Staring up at the stars, my thoughts turned, perhaps predictably (for me), to predators. I thought of other places I’ve lived – the Rockies and Moscow came to mind immediately – where I would never do this sort of thing due to the risk of being predated upon* by animals, human or otherwise.

(*I once read an article about penguins that mentioned their high at-sea mortality rates likely were due to “being predated upon,” which struck me as one of the odder euphemisms for ending up as Orcalunch.)

Here in Antarctica, I realized, there are no predators. Even if you’re unlucky enough to fall into the sea, hypothermia is far more likely to get you than a ravenous leopard seal or Orca. Yes, it is the harshest, least hospitable continent on earth, but there is no living thing that can kill you, aside from another human, and HR seems to have done a pretty good job screening out the nutcases.

Those of you who have seen “The Thing” or “Alien v. Predator” may beg to differ, but that is another matter.

The things of the natural world that can kill you here are all weather and geology related. The cold, the wind, the crevasses, the remote possibility of volcanic eruption and so on. I think that’s one of the things that adds to the feel of the whole continent being a living thing, aware of you the way we are aware of gnats and flies zipping about our heads in summer.

To swat or not to swat, that is the question.

Anyway, I was thinking these big things when a guy on a bicycle rode past.

No, really. I would remind you the name of this blog is “Stories That Are True” and I endeavor to be honest in every post.

I was sprawled on the ground, just off the road, when I heard, from a long ways away, a swishing noise, like someone cross-country skiing. I looked in the direction of town and saw a black shape gliding towards me. He shouted “is it a deer?” and laughed as he passed, did a U-turn just beyond where I was and rode back toward town.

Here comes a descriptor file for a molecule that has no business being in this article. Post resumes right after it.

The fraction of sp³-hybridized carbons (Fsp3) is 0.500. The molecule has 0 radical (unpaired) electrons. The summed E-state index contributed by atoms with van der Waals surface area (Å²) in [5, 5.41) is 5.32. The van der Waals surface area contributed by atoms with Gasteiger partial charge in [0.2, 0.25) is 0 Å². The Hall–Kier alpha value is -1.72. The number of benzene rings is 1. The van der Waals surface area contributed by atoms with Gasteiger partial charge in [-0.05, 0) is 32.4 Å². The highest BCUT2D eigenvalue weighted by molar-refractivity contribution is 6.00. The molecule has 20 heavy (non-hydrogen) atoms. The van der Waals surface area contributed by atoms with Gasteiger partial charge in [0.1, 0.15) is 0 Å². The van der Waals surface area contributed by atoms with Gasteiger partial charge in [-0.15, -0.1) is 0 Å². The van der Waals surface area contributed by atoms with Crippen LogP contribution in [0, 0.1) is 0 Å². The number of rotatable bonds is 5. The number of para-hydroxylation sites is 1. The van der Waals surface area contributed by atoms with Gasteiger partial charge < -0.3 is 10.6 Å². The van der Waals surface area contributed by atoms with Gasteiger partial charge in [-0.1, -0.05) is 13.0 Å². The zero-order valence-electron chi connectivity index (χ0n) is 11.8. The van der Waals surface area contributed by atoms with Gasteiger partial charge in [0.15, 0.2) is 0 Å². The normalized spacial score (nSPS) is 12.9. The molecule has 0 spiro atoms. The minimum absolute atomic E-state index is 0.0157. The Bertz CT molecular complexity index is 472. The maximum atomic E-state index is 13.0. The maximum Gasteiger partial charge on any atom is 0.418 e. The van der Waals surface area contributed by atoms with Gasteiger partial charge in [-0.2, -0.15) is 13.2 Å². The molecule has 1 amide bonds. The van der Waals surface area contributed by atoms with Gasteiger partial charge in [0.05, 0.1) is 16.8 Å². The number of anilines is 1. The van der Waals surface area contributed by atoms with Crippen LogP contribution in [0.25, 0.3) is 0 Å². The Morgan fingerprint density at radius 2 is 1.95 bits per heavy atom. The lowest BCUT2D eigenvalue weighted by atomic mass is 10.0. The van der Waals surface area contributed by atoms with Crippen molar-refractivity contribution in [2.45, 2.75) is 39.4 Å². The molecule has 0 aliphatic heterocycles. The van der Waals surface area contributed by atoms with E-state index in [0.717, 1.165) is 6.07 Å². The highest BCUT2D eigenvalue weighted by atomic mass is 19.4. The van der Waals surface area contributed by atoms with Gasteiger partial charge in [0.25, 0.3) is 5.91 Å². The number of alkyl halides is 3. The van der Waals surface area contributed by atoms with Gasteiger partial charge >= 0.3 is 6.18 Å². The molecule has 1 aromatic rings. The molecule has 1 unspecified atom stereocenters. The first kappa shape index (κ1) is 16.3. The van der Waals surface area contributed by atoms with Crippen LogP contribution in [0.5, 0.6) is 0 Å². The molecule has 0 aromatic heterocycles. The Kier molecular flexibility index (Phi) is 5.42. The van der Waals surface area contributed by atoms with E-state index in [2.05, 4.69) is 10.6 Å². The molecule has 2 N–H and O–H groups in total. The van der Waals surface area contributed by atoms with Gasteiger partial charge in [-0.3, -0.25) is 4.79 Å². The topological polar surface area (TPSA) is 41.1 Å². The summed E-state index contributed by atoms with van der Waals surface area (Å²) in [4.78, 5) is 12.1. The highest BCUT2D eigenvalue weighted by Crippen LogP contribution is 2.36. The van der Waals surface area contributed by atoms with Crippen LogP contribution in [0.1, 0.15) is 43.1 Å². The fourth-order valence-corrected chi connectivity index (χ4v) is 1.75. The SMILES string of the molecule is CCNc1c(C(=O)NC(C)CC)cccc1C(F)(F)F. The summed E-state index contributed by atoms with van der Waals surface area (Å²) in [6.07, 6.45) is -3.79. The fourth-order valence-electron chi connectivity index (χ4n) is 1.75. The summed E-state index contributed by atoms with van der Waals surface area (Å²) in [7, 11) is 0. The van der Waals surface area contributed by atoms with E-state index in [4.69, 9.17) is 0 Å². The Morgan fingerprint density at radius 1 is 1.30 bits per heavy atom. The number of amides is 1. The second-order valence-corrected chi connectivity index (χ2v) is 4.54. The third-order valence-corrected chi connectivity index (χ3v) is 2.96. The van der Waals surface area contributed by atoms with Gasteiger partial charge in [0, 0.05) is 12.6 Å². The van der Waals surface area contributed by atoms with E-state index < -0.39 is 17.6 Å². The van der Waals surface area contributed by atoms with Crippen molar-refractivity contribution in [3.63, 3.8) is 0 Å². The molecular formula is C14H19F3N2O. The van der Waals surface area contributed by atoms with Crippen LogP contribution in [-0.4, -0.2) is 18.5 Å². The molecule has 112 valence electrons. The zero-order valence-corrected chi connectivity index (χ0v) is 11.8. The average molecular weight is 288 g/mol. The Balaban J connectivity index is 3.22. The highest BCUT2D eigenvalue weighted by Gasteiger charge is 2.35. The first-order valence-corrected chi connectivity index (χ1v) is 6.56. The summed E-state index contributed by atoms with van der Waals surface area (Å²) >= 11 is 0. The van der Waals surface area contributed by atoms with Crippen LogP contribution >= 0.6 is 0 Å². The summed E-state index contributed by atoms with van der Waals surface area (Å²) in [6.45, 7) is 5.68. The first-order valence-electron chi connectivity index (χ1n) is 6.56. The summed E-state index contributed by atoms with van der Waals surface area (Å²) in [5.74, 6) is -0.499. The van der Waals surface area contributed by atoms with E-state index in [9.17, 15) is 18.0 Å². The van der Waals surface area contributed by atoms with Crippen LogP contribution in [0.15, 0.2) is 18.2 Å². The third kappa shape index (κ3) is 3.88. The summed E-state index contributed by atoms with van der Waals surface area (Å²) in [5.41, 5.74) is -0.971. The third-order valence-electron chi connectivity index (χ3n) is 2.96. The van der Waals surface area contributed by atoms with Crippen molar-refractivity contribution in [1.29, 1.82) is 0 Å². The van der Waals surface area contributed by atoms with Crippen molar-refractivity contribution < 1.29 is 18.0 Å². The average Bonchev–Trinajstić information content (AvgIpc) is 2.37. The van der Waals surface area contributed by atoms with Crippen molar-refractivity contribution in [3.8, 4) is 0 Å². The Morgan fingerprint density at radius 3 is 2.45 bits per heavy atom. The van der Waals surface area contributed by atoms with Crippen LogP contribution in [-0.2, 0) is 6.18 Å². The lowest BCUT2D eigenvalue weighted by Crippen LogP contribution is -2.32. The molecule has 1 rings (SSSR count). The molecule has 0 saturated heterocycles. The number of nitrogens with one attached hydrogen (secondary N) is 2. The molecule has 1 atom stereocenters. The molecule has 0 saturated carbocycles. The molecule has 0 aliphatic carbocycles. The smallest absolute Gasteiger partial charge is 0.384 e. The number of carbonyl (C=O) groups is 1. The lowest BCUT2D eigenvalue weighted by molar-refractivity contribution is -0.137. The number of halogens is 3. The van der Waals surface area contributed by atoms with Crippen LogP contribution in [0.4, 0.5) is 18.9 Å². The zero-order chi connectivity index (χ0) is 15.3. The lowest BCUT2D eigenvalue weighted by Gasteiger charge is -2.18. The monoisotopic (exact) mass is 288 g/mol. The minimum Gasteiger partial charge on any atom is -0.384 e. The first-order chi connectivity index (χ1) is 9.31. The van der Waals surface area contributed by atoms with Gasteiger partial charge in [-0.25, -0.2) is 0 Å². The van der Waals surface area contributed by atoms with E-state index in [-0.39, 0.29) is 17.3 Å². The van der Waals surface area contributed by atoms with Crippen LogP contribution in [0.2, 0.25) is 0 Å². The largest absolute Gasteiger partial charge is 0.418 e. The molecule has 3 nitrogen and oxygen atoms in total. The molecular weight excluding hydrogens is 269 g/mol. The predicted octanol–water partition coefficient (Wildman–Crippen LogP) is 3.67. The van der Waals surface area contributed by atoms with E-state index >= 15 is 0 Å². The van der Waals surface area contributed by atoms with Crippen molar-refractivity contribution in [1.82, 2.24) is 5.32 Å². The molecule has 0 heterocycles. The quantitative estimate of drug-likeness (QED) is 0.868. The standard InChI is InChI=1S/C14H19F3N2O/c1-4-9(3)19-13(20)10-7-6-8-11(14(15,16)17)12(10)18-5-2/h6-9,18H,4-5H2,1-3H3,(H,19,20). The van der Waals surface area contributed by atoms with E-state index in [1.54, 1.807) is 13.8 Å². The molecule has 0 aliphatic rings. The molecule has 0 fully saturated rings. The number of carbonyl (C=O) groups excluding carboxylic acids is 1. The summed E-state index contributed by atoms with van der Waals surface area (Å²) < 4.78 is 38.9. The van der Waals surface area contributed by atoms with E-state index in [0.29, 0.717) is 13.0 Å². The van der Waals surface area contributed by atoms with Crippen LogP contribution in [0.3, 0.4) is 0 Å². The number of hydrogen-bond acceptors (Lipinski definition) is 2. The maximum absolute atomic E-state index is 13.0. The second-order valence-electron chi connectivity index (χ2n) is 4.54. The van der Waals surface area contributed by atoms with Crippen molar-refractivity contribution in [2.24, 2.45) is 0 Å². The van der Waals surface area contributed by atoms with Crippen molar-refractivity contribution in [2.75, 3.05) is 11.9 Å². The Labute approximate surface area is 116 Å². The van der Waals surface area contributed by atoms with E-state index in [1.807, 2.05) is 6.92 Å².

Uhm. Okay.

It was too dark to see if it was a regular bicycle or one of the ones people have rigged with skis (I have yet to see one, but have heard about it), but aside from waving and shouting hello I was too surprised to do more. I don’t know if he was some random guy out for a ride just to the edge of town or a member of the fire department out to check up on the crazy person who’d called in earlier begging to walk Scott Base Road alone at night, but whoever it was, he was gone as quickly as he’d appeared.

I gave up on the auroras soon after and started the walk back into town.

Just before the first streetlight, I looked over my shoulder. And saw an aurora.

I turned around again and went back to my spot to watch it. It was not as impressive as the ones I saw in Iceland, but it was definitely there. Just a gray-green vertical plume in the darkness, its very tip undulating almost in a wave at me, as if to say “ha, I’ve been here all along and was just waiting for you to turn your back to make my appearance!”

I watched it for several minutes but it never got stronger. I headed back, sighting two more behind Ob Hill, long, slithering horizontal lines that might be mistaken for clouds at first. They definitely had that Haunted Mansion green glow to them, however, and after a few minutes they merged into one serpentine line before disappearing.

I went back this morning, on my day off, in daylight, to see where I had been. No auroras, obviously, but this time I was treated to a wide expanse of ice and snow that glowed in the weak light of a late winter sun. The Inuit may have 50 words for snow, or whatever the saying is, but I think we humans haven’t come up with a word that conveys the vastness of the Antarctic landscape. It was beautiful. As the wind was a bit, uhm, feisty, however, I didn’t linger long.

While the wait to see the Southern Lights seemed an eternity, it’s only been a matter of a fortnight since my arrival and I think I’m doing pretty well with my must-see list, having checked off both nacreous clouds and the coveted Southern Lights.

Now: bring on the penguins!

(They won’t be here till October, But I’m ready for them.)

Coming in after an evening of aurora hunting... frost from my frozen breath stiffened the fur trim of my parka hood and my gaiter, and coated my head lamp, but I was warm the whole time.

The Morning After... the view from Scott Base Road in the direction of the aurora